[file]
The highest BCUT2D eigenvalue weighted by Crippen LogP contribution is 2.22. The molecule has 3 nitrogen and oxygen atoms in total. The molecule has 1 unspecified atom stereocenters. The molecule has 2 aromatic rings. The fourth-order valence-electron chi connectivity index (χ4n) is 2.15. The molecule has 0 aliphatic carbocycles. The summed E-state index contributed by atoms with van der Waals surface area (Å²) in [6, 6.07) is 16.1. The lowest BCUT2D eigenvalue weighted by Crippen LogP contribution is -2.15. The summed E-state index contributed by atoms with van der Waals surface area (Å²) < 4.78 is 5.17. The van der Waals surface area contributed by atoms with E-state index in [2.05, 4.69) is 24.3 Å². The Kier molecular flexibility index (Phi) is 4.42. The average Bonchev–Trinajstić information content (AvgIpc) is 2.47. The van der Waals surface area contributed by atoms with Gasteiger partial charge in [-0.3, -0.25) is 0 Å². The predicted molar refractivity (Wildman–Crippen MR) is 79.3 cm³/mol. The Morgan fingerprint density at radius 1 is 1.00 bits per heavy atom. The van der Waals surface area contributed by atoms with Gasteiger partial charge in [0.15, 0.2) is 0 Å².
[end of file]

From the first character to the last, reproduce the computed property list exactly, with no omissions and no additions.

The highest BCUT2D eigenvalue weighted by Crippen LogP contribution is 2.22. The molecule has 3 nitrogen and oxygen atoms in total. The molecule has 1 unspecified atom stereocenters. The molecule has 2 aromatic rings. The fourth-order valence-electron chi connectivity index (χ4n) is 2.15. The molecule has 0 aliphatic carbocycles. The summed E-state index contributed by atoms with van der Waals surface area (Å²) in [6, 6.07) is 16.1. The lowest BCUT2D eigenvalue weighted by Crippen LogP contribution is -2.15. The summed E-state index contributed by atoms with van der Waals surface area (Å²) < 4.78 is 5.17. The van der Waals surface area contributed by atoms with E-state index in [2.05, 4.69) is 24.3 Å². The Kier molecular flexibility index (Phi) is 4.42. The average Bonchev–Trinajstić information content (AvgIpc) is 2.47. The van der Waals surface area contributed by atoms with Gasteiger partial charge in [-0.3, -0.25) is 0 Å². The predicted molar refractivity (Wildman–Crippen MR) is 79.3 cm³/mol. The Morgan fingerprint density at radius 1 is 1.00 bits per heavy atom. The van der Waals surface area contributed by atoms with Gasteiger partial charge in [0.15, 0.2) is 0 Å².